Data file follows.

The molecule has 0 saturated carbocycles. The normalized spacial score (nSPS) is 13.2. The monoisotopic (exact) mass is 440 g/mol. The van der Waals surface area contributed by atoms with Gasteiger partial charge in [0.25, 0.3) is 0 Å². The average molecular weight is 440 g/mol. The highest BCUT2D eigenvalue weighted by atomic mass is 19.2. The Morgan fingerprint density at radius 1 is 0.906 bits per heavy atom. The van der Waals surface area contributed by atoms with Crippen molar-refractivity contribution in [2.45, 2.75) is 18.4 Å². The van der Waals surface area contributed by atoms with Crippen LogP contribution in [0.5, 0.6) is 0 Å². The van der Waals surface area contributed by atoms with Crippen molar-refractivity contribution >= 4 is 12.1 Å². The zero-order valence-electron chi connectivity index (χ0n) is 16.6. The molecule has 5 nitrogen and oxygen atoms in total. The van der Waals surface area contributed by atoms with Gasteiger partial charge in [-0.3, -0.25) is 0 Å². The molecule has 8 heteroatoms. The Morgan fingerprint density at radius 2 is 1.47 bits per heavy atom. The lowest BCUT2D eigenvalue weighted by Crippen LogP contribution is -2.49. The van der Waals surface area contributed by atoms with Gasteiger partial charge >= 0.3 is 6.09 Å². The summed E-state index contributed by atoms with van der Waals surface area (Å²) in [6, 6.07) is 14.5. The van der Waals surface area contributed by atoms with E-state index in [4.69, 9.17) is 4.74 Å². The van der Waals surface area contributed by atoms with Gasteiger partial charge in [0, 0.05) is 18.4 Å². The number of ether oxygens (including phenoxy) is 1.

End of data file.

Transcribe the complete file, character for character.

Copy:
The molecule has 0 saturated carbocycles. The normalized spacial score (nSPS) is 13.2. The monoisotopic (exact) mass is 440 g/mol. The van der Waals surface area contributed by atoms with Gasteiger partial charge in [0.25, 0.3) is 0 Å². The average molecular weight is 440 g/mol. The highest BCUT2D eigenvalue weighted by atomic mass is 19.2. The Morgan fingerprint density at radius 1 is 0.906 bits per heavy atom. The van der Waals surface area contributed by atoms with Crippen molar-refractivity contribution in [2.45, 2.75) is 18.4 Å². The van der Waals surface area contributed by atoms with Crippen LogP contribution in [0.5, 0.6) is 0 Å². The van der Waals surface area contributed by atoms with Crippen molar-refractivity contribution >= 4 is 12.1 Å². The zero-order valence-electron chi connectivity index (χ0n) is 16.6. The molecule has 5 nitrogen and oxygen atoms in total. The van der Waals surface area contributed by atoms with Gasteiger partial charge in [-0.3, -0.25) is 0 Å². The molecule has 8 heteroatoms. The Morgan fingerprint density at radius 2 is 1.47 bits per heavy atom. The lowest BCUT2D eigenvalue weighted by Crippen LogP contribution is -2.49. The van der Waals surface area contributed by atoms with Gasteiger partial charge >= 0.3 is 6.09 Å². The summed E-state index contributed by atoms with van der Waals surface area (Å²) in [6, 6.07) is 14.5. The van der Waals surface area contributed by atoms with E-state index in [4.69, 9.17) is 4.74 Å². The van der Waals surface area contributed by atoms with Gasteiger partial charge in [0, 0.05) is 18.4 Å². The number of ether oxygens (including phenoxy) is 1.